An order has been made to strike out the name of the lawyer who counselled fathers of female genital mutilation victims to lie to police, an offence that the Court of Appeal said “strikes at the heart of our system of justice”.
Content warning: This lawyer was involved in a female genital mutilation investigation. While details are kept to a minimum, we strongly advise caution.
Between August and October 2012, police lawfully intercepted calls from solicitor Hussein Karimjee who was advising fathers of female genital mutilation victims to “maintain their story” to police and lie in official statements. An order has now been made to remove his name from the roll of Australian practitioners.
“By engaging in the offending conduct, Mr Karimjee deliberately placed his personal desire to assist members of the community in misleading the police above his professional obligations to the court and to the administration of justice,” the judgement read, adding he was “probably permanently unfit to practise”.
Mr Karimjee was arrested and charged in 2013 with two counts of “do act with the intent to pervert the course of justice”. He pleaded guilty to one charge in May 2017 and was eventually convicted and sentenced to two years’ imprisonment.
After he pleaded guilty, Mr Karimjee informed the Law Society of NSW council that he would not be renewing his practising certificate and agreed to surrender his then-current one. He also volunteered to assist with the process of having his name removed from the role and requested only that the Court of Appeal change the language in his removal from “permanently” unfit to practise to “indefinitely”.
Given that Mr Karimjee’s legal status came with the “obligation not to interfere, or attempt to interfere, with the course of justice”, the court dismissed his request.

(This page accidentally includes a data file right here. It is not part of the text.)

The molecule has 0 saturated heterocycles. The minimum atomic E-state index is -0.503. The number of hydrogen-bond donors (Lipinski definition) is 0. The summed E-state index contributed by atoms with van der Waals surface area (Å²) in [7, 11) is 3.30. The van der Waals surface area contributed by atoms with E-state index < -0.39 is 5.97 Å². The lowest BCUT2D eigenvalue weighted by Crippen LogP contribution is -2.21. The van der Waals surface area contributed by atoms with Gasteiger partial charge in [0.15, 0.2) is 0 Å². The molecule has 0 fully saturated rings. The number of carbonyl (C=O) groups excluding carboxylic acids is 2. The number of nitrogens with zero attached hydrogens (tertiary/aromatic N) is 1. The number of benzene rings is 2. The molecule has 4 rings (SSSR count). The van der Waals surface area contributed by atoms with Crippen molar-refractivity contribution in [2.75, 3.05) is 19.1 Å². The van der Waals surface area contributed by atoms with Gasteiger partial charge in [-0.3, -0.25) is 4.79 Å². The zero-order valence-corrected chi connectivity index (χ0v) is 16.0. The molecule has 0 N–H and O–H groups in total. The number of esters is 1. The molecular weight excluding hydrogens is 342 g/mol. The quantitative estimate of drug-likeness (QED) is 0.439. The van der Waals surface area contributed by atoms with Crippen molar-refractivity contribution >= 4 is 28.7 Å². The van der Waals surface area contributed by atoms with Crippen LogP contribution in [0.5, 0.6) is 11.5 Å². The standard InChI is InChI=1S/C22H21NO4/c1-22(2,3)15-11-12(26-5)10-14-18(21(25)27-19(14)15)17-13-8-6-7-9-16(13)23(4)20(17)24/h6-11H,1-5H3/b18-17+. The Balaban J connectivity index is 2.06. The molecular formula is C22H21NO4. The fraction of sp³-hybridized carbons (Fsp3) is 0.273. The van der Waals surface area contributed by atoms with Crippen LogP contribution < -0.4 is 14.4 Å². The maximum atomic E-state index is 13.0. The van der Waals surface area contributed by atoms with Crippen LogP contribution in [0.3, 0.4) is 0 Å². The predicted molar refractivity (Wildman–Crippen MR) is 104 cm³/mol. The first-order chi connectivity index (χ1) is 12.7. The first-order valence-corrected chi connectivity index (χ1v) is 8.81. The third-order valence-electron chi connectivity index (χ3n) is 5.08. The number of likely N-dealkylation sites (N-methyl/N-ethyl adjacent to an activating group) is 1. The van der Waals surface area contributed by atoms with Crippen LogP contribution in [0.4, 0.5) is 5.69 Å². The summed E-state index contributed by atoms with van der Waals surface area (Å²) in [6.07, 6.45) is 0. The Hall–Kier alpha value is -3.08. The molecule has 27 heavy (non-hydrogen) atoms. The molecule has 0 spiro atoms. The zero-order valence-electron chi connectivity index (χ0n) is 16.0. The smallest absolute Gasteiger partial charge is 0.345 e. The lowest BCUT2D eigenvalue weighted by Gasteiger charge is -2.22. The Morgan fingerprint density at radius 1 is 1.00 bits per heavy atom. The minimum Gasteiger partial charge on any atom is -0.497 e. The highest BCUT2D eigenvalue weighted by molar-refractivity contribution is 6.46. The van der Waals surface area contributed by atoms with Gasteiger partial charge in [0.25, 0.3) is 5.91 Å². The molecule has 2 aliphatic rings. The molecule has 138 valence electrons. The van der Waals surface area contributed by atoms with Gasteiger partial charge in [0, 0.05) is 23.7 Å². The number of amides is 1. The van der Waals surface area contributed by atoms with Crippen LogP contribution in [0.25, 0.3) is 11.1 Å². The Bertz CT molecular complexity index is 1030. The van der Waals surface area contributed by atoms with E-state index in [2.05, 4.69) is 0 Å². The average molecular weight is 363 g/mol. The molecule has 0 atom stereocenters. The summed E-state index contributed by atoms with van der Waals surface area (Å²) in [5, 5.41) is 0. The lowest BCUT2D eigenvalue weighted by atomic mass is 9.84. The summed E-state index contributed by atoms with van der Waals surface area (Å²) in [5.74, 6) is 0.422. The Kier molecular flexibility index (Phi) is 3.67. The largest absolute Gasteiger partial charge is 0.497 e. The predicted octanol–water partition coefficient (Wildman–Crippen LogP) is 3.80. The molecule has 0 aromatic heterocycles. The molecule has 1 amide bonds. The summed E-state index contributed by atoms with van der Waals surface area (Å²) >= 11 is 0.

“Having violated that duty, he was guilty of very serious criminal conduct warranting removal from the roll. We are unable to accept the characterisation of ‘indefinitely’ rather than probably permanently unfit to practise. It bears emphasis that the offence Mr Karimjee committed was one which strikes at the heart of our system of justice,” the judgement read.
Other than his name already existing on public documents, the Court of Appeal rejected an application to have his name redacted in the disciplinary proceedings on the grounds that public interest in this matter is “not lightly to be discarded”.
“Admission to the roll of legal practitioners is a privilege. Removal from the roll is a very serious matter. In exercising the inherent jurisdiction to discipline legal practitioners, the public interest in open justice must be borne steadily in mind. When a member of the legal profession conducts himself or herself so as to bring disrepute to the profession, to the administration of justice and to the legal system, the reasons of the court should be expressed as openly as reasonably possible,” the judgement read.
“To do less may lead to the view, even if misguided, that the system operates in favour of members of the legal profession in a way it does not with other litigants.”
The entire judgement can be read on AustLII and JADE: Council of the Law Society of New South Wales v Karimjee  NSWCA 179 (17 August 2021).